In Transylvania the Bruderhofs were never as flourishing as those in the Moravian and Slovakian area. Then, around 1760, came the great exodus from the Hapsburg empire into Walachia and Russia, and now the Brethren became exclusively farmers. Although they were still sober and industrious, their previous well-being was gone, and thus also their remarkable skills and crafts.
In 1874-1878 the Brethren settled in the United States, partly with money borrowed from the Rappites (New Harmony people). Miss Clark, who reported on the Hutterite colonies in 1924, gives a description as if visiting 16th century Bruderhofs in Moravia. The only difference is that now the Diener der Notdurft or Haushalter is called "boss." He handles all money, he has the keys to all storage rooms, and he organizes the work plan of the entire community. Under him we find the foremen of the farm, mill, carpentry, forge, bootery, etc. Money is only used in contacts with the "world." Needless to say that since there is no private possession, nothing can be bequeathed to one’s children (save, perhaps, some handwritten old books). All savings are used to buy more land or machinery. Every Bruderhof is supposed to be self-supporting, although loans are known between the colonies. Crafts are no longer practiced except for the immediate needs of the colony. Today the Brethren accept farm machinery and thus their economy has become fairly thrifty again. Idleness is practically unknown, but so is also haste and rush. To avoid monotony, all work rotates among the Brethren within a certain time. In spite of their peaceful attitude it yet happens now and then that neighboring groups oppose their extension and their land buying (Saskatchewan); the old suspicion and jealousies, which prevailed so long in Moravia, have not yet completely died out.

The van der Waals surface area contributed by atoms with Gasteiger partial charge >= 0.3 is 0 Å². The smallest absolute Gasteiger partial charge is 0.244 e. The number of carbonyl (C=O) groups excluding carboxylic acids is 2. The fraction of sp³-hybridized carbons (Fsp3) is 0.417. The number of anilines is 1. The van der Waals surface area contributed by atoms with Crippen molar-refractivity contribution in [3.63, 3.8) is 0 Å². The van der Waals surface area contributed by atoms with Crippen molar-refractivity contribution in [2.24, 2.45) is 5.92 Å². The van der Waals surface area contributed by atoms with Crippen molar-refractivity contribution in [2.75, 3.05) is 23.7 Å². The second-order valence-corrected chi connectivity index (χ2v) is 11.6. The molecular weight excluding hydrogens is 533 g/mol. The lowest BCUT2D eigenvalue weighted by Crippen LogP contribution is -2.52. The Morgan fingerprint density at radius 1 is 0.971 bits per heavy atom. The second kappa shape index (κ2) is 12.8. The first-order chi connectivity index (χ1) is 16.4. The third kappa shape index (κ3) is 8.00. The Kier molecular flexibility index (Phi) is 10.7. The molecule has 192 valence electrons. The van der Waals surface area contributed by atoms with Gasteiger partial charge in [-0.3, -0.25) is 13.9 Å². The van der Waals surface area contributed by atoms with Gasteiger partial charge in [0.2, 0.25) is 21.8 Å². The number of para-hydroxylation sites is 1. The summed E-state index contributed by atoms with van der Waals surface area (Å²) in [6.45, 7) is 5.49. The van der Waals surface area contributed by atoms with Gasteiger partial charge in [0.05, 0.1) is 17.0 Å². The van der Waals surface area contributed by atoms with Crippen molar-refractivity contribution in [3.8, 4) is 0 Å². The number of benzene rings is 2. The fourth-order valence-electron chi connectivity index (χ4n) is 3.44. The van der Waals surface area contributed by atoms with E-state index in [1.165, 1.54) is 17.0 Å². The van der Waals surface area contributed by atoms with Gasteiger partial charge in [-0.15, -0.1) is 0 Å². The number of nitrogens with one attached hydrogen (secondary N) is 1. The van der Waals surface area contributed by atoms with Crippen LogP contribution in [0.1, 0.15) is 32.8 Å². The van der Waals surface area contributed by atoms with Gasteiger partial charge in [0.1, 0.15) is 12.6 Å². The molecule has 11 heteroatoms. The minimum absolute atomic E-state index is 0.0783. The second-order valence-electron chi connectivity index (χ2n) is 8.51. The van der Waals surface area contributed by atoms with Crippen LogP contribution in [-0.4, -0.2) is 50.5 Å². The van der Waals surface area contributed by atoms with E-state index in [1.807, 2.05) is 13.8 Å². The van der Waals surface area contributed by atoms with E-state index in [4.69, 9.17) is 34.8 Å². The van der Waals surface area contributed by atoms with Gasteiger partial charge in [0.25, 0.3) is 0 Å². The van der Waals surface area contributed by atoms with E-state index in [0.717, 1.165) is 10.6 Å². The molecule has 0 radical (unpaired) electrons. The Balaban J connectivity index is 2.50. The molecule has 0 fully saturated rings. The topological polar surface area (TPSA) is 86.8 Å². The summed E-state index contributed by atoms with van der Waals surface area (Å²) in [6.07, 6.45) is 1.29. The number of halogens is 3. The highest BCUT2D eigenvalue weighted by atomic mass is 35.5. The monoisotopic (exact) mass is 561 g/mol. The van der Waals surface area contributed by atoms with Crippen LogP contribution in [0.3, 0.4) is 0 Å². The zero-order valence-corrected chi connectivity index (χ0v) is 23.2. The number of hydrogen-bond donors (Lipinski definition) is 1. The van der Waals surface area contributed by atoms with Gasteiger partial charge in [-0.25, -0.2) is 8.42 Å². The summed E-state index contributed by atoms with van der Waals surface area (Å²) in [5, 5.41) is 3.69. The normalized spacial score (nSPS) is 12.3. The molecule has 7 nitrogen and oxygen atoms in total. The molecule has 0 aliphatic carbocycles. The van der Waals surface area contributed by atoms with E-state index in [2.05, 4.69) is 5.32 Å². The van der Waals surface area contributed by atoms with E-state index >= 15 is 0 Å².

Clark, Bertha W. "The Hutterian Communities." Journal of Political Economy (1924).
Correll, Ernst. Das Schweizerische Täufer-Mennonitentum. Tübingen, 1924.
Dedic, Paul. "Social Background of the Austrian Anabaptists." Mennonite Quarterly Review 13 (1939): 5-20.
Friedmann, Robert. "Hutterite Physicians and Barber-Surgeons." Mennonite Quarterly Review 27 (1953): 129-236.
Hege, Christian and Christian Neff. Mennonitisches Lexikon, 4 vols. Frankfurt & Weierhof: Hege; Karlsruhe; Schneider, 1913-1967: v. II, 105 ff.
Hruby, F. Die Wiedertäufer in Mähren. Leipzig, 1935. The most important source for Hutterite economic history.
The Hutterites and Saskatchewan, a study of inter-group relations. Regina, 1953.
Loserth, Johann. "Der Communismus der mährischen Wiedertäufer im 16. and 17. Jahrhundert: Beiträge zu ihrer Lehre, Geschichte and Verfassung." Archiv für österreichische Geschichte 81, 1 (1895).
Müller, Lydia. Der Kommunismus der Mährischen Wiedertäufer. Leipzig, 1928.
Peachey, Paul. "Social Background . . . of the Swiss Anabaptists." Mennonite Quarterly Review 18 (1945): 102-127.
Sommer, J. L. "Hutterite Medicine and Physicians." Mennonite Quarterly Review 27 (1953): 111-127.
Weber, Max. Protestant Ethics and the Spirit of Capitalism. (German 1905, English 1930)
Wolkan, Rudolf. Geschicht-Buch der Hutterischen Brüder. Macleod, AB, and Vienna, 1923.
Zieglschmid, A. J. F. Die älteste Chronik der Hutterischen Brüder: Ein Sprachdenkmal aus frühneuhochdeutscher Zeit. Ithaca: Cayuga Press, 1943.
Adapted by permission of Herald Press, Harrisonburg, Virginia, and Waterloo, Ontario, from Mennonite Encyclopedia, Vol. 2, pp. 143-145. All rights reserved. For information on ordering the encyclopedia visit the Herald Press website.